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Tūhononga: The Interconnection of Māori and Nature

Hanareia Ehau-Taumaunu, M.S. | Ph.D. Candidate, Department of Plant Pathology and Environmental Microbiology, Pennsylvania State University

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In her presentation entitled, “Tūhononga: The Interconnection of Māori and Nature,” plant pathologist, New Zealand resident and Ph.D. candidate Hanareia Ehau-Taumaunu explained the traditional knowledges of the environment that shape her culture, knowledge that is being utilized to revitalize her community. These indigenous knowledges, which Ehau-Taumaunu argues are plentiful and valuable, have often been overlooked throughout history. “For many of us, we are getting into this field of resource management to make sure that we have a seat at the table that is making the decisions that have left us out for too many years.”

Ehau-Taumaunu went on to contextualize these knowledges. Whakapapa, she explained, is the essential way her people see the world. “Whakapapa is the genealogical link that we all have. And for Māori, whakapapa is our genealogical connections to our environment, whether it is an animate or inanimate object, and so we all descend as living things. For us, we are actually made of the earth.” And through whakapapa, people learn their Mātauranga Māori. “Mātauranga Māori is the body of traditional and contemporary knowledge about the world, both physical and spiritual, that is held by my people. It is the process by which information is observed, tested, interpreted and built on, and it is handed down through the generations.”

Unfortunately, colonization and climate change have caused much of these knowledges and verbal histories to be lost. “We can no longer potentially use the knowledge that has been passed down for many generations because of the differences in our environment.” But Ehau-Taumaunu suggests who we are really learning from, who we have always been learning from, is the earth. “Because we are part of our environment, how we care for our environment is very reciprocal in how the environment treats us. Without our environment, we would not be here.”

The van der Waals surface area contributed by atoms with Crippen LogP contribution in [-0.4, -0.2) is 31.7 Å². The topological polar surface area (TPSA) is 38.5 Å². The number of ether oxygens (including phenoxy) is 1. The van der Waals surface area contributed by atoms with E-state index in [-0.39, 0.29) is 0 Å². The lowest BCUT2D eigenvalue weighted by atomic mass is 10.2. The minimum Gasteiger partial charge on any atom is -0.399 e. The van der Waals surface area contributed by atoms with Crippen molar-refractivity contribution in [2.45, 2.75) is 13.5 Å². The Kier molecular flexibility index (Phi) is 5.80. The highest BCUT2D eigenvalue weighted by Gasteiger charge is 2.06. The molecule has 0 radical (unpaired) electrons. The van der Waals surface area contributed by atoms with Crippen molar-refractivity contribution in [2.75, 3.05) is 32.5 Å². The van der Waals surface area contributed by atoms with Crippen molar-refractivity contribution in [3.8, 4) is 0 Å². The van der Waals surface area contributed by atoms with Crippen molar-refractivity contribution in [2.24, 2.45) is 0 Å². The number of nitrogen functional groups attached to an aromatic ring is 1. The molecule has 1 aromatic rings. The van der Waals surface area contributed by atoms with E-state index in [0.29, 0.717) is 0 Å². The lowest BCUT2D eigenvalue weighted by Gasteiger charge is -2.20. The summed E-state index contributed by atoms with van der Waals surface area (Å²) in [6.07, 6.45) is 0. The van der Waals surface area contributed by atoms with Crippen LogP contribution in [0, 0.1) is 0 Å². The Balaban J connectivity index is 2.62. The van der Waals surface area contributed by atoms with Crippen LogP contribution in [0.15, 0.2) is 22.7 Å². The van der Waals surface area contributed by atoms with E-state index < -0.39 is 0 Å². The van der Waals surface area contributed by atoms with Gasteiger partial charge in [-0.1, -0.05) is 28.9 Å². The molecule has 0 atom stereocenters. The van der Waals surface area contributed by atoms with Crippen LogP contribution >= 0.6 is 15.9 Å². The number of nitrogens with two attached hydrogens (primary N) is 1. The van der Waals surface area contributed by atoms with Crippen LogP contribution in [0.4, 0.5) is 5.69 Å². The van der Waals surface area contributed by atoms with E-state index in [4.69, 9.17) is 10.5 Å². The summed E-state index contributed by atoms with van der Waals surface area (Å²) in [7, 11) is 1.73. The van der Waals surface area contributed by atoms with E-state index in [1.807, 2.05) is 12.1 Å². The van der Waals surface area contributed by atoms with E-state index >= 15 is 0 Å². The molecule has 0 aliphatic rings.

Now, Ehau-Taumaunu says, her community has taken the colonial system that has oppressed it and used it to gain control over their land. The Te Urewera Act of 2014 and the Te Awa Tupua Act of 2017 have both taken large strides to preserve their environment. For example, the Te Urewera Act has made the forest of Te Urewera into a legal entity, meaning it has been designated personhood. “You have to see it as you see me right now. And if you hurt me, then I can come after you. So now the forest has legal representation of itself. If anything happens to it, it can take you to court.”

For Ehau-Taumaunu, her culture’s tradition of mauri explains her deep connection with the natural world. “Mauri is the soul that is in everything that is on this earth. So I have a mauri, you have a mauri, the plants outside have a mauri, the rocks that are hidden within the plants have a mauri. This is kind of the essential life force that we all are part of, and because we all come from the same thing, then we all share mauri.” And if we all share mauri, it is our responsibility to our environment that we preserve the integrity of it and continue to fight for its protection. “We need to make sure the land remains regardless of whether we are here or not.”


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Speaker Bios and Abstracts

About the Speaker

Hanareia Ehau-Taumaunu is an indigenous Māori plant pathologist from Aotearoa, New Zealand. She has been brought up in both Māori and Western worlds, learning from her elders and her people to guide her passion for mātauranga Māori (indigenous knowledge) and a curiosity for scientific discovery. As an indigenous scientist she highly values integrating her cultural values, identity and language in her career and research aspirations. She understands that both indigenous and western science approaches and perspectives have their strengths and can greatly complement one another. To be sustainable as a people in a world that is constantly changing, we must connect with the land, the water and the environment to give rise to opportunities for future generations. Hanareia is currently studying towards her Ph.D. in plant pathology with a focus on the dynamics of bacterial competition within the plant environment, specifically looking at bacteriocins which are thought of as potential biological control agents.